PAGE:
Friday, October 10, 2014

under our hood



It's been a weird week.  I have had oodles of men traipsing through the house, and getting lost in the house (apparently it is very confusing here in terms of how you get from one place to another) in strangely porous and gauzy hazmat suits.  They keep coming upon me, no matter where I hide and try to work on my laptop.  And I think hiding in Julia's obviously child's room bed covered by her polka dot comforter for warmth may not have given me the privacy I was seeking.  And may not have made a particularly I am a normal person impression.  These white onesie wearing men in gas masks have been removing the sad and inadequate insulation from the attic.  I think it might have worked better if it had been unrolled...



And spraying foam insulation up there.  Now our former cotton candy paradise looks like the inside of a jar of Fluff.  Or as though the Pillsbury Doughboy exploded.



I tried to take a picture of the men.  But these creatures move too fast.  Here, instead, is one of their trucks.



But come winter, no matter how ugly, the insulation will make the house warmer and much less drafty.  Because apparently our house was more like a colander than a bowl.  The draft testing revealed we had four times the amount of circulation needed.  Perhaps I will put all the noisemakers in the house up there.   Because this foamy substance not only holds in heat.  It is also a sound barrier.  And you happen to know this how, you ask?

Well.  Because, for a few hours last week, I had a crowing rooster in the basement.  Of course.  A space which has also been sprayed with foam.  A rooster in the basement?  Yes.  Let me tell you why.

Using our tried and true approach to identifying chicken gender during their coming of age -- since there are no visible differentiators in the underareas of poultry (how's that for fowl euphemisms?) -- we wait for the cockadoodledoo.  We believed we had finally re-homed all the roosters that had infiltrated our flock of hens.  Jonathan had taken two to the farm a few days ago, hoping that was our final trip with roosters in the Subaru this year.  Though we had one more questionable individual.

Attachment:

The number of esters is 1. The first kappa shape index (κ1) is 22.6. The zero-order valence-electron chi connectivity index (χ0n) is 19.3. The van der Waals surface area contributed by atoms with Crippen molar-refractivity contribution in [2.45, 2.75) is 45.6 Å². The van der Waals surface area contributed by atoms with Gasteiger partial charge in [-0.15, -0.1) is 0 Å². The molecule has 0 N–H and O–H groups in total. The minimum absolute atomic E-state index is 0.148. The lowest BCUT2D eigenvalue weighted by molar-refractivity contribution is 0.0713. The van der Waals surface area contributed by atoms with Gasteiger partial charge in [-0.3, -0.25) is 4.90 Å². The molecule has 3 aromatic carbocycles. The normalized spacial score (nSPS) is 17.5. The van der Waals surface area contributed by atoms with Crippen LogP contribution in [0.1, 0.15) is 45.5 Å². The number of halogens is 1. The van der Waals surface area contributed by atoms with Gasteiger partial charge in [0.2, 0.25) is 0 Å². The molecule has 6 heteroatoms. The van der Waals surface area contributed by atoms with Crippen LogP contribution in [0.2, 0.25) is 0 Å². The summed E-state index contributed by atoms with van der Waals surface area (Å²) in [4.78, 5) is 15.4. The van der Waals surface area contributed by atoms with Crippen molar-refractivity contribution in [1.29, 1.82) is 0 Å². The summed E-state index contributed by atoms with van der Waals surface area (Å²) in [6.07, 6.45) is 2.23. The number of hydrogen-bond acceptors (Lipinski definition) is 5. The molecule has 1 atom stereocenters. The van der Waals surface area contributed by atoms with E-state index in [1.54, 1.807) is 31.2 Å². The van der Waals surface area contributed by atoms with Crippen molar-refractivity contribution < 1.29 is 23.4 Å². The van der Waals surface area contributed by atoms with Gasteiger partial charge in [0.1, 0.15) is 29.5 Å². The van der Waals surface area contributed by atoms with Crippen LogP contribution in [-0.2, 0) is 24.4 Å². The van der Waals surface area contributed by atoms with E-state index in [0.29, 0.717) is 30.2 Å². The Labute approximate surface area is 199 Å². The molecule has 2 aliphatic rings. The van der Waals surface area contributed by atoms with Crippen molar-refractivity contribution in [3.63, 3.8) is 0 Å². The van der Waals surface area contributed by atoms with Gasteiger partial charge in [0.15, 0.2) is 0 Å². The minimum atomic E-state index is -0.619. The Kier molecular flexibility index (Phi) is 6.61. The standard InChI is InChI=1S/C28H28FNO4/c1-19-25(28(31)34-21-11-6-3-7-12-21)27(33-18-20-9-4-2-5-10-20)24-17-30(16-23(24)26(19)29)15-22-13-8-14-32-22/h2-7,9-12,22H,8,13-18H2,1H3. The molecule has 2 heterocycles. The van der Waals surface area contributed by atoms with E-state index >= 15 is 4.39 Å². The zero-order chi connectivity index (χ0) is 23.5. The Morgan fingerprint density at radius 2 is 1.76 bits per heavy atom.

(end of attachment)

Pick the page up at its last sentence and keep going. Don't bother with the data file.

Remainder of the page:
Peep.  You remember Peep.



Peep who we all loved, so gentle and fluffy and friendly was she.  And I was really hopeful that Peep was just a rather large and well endowed girl.



Even as a chick, Baby [Peep] Got Back.

But as soon as those two learning to crow boys headed off into the world, Peep decided to step up and try out his pubescent voice.  And started crowing loudly.  Shortly before 5:00 AM one morning.

We ran outside and tried to distract her.  I mean him.  Let him out of the the coop.  Gave him some special treats.  He was quiet for a bit.  And then began crowing again.  I ran back down and gave him his favorites.  Carrot greens.  He was quiet as we blearily fed the kids breakfast.  And I mentioned that I was going to need to take Peep to the farm that day.  And Elliott started sobbing into his oatmeal.

I promised not to do it until he got home from school so he could say goodbye.